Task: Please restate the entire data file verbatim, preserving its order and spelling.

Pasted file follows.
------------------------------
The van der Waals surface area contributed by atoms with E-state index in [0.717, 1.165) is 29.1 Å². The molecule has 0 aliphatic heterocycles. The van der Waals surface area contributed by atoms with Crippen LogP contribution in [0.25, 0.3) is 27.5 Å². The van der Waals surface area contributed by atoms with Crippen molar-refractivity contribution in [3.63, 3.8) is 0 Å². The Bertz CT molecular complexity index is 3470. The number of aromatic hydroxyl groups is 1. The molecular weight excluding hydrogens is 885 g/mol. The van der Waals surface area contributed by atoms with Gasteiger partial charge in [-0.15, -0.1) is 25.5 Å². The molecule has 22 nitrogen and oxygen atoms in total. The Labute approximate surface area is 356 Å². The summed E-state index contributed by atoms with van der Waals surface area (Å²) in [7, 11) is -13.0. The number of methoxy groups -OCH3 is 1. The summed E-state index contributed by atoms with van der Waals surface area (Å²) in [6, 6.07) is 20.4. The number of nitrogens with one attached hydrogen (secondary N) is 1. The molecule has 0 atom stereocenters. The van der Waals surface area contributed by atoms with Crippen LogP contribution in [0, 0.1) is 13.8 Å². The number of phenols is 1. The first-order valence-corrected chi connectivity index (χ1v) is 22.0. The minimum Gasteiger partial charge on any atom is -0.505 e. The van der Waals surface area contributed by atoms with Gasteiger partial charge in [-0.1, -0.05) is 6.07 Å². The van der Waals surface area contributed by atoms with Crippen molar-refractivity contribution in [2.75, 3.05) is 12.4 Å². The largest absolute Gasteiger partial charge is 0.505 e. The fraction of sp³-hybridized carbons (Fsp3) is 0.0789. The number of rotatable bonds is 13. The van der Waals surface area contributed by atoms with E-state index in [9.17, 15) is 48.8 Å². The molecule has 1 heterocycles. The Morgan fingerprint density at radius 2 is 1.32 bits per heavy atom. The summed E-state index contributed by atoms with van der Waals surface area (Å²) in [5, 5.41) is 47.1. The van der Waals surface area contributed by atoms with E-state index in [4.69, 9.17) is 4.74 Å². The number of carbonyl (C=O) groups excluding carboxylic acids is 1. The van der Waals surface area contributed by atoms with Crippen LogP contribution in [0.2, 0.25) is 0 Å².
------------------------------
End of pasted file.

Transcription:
The van der Waals surface area contributed by atoms with E-state index in [0.717, 1.165) is 29.1 Å². The molecule has 0 aliphatic heterocycles. The van der Waals surface area contributed by atoms with Crippen LogP contribution in [0.25, 0.3) is 27.5 Å². The van der Waals surface area contributed by atoms with Crippen molar-refractivity contribution in [3.63, 3.8) is 0 Å². The Bertz CT molecular complexity index is 3470. The number of aromatic hydroxyl groups is 1. The molecular weight excluding hydrogens is 885 g/mol. The van der Waals surface area contributed by atoms with Gasteiger partial charge in [-0.15, -0.1) is 25.5 Å². The molecule has 22 nitrogen and oxygen atoms in total. The Labute approximate surface area is 356 Å². The summed E-state index contributed by atoms with van der Waals surface area (Å²) in [7, 11) is -13.0. The number of methoxy groups -OCH3 is 1. The summed E-state index contributed by atoms with van der Waals surface area (Å²) in [6, 6.07) is 20.4. The number of nitrogens with one attached hydrogen (secondary N) is 1. The molecule has 0 atom stereocenters. The van der Waals surface area contributed by atoms with Crippen LogP contribution in [0, 0.1) is 13.8 Å². The number of phenols is 1. The first-order valence-corrected chi connectivity index (χ1v) is 22.0. The minimum Gasteiger partial charge on any atom is -0.505 e. The van der Waals surface area contributed by atoms with Gasteiger partial charge in [-0.1, -0.05) is 6.07 Å². The van der Waals surface area contributed by atoms with Crippen molar-refractivity contribution in [2.75, 3.05) is 12.4 Å². The largest absolute Gasteiger partial charge is 0.505 e. The fraction of sp³-hybridized carbons (Fsp3) is 0.0789. The number of rotatable bonds is 13. The van der Waals surface area contributed by atoms with E-state index in [9.17, 15) is 48.8 Å². The molecule has 1 heterocycles. The Morgan fingerprint density at radius 2 is 1.32 bits per heavy atom. The summed E-state index contributed by atoms with van der Waals surface area (Å²) in [5, 5.41) is 47.1. The van der Waals surface area contributed by atoms with E-state index in [4.69, 9.17) is 4.74 Å². The number of carbonyl (C=O) groups excluding carboxylic acids is 1. The van der Waals surface area contributed by atoms with Crippen LogP contribution in [0.2, 0.25) is 0 Å².